November 2, 2013
Ashwin Krushna Chaturdashi/Amavasya, Kaliyug Varsha 5115
In 2009, Barack Obama became the first US president to personally host a Diwali ceremony at the White House, bowing before a Hindu priest and lighting a diya. In the following years, too, the custom of celebrating the Hindu festival of lights has been followed at the White House by Obama. “Festival of Lights reaffirms the things in life that matter most. Dancing, celebration and good food remind us that life’s greatest joys are the simple pleasures that come from spending time with people we love,” he said in his Diwali message this year. Earlier this week on Tuesday, US lawmakers celebrated Diwali, for the first time, on Capitol Hill after the US Congress passed resolutions honouring the Indian festival of lights.
Celebrating Diwali “is an essential opportunity to come together not only to celebrate but to help increase understanding and tolerance amongst all Americans,” said Joe Crowley, Democratic co-chair of the Congressional Caucus on India and Indian-Americans.
For Sanjay Puri, chairman of the Washington DC-based bipartisan US India Political Action Committee, Diwali celebrations at the White House and other US state houses speak about an increased awareness of, and recognition for, the Indian American community as an important part of the fabric of the US. “Many Indian Americans also take the day off from work on Diwali, an important Hindu and Jain festival,” adds Puri.
The reason for doing that, according to Puri, is because it is important for them not to run away from what they are; and to find broad acceptance for Hinduism and what it stands for in a country that accepts people from different faiths.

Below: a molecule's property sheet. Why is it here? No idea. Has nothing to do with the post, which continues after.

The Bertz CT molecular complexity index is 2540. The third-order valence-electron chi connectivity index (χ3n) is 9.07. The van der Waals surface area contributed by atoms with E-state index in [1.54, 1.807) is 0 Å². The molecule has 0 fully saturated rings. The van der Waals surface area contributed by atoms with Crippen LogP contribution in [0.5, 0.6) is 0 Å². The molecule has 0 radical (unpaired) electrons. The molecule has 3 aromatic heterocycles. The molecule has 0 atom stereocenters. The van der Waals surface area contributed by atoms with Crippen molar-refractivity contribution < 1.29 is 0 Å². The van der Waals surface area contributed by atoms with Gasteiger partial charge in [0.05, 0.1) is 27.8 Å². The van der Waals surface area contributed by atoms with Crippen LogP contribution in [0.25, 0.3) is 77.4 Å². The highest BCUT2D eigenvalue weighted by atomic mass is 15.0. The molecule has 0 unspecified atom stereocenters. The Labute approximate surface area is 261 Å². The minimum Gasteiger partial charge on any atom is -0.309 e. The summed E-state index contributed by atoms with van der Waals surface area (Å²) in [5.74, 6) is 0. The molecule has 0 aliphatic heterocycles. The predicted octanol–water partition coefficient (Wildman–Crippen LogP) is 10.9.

Earlier this year, the California state senate unanimously passed a resolution declaring October 2013 as the month of Hindu American awareness and appreciation. California senate majority leader Ellen Corbett said: “The senate recognize[s] and acknowledge[s] the significant contributions made by Californians of Hindu heritage to the state,” while introducing the resolution. “Hinduism is a beautiful, spiritual, educational and important way of life for many people throughout the world. I proudly applaud the Hindu American community for their efforts in creating more awareness about the Hindu community,” Corbett told ET Magazine.
Several events were held across California to commemorate Hindu awareness and appreciation throughout October. Significantly, the state is home to a thriving community of over 370,000 Hindu Americans who are perceived to have enriched the state’s diversity and professional assets in fields as diverse as academia, science, technology, business, arts and literature.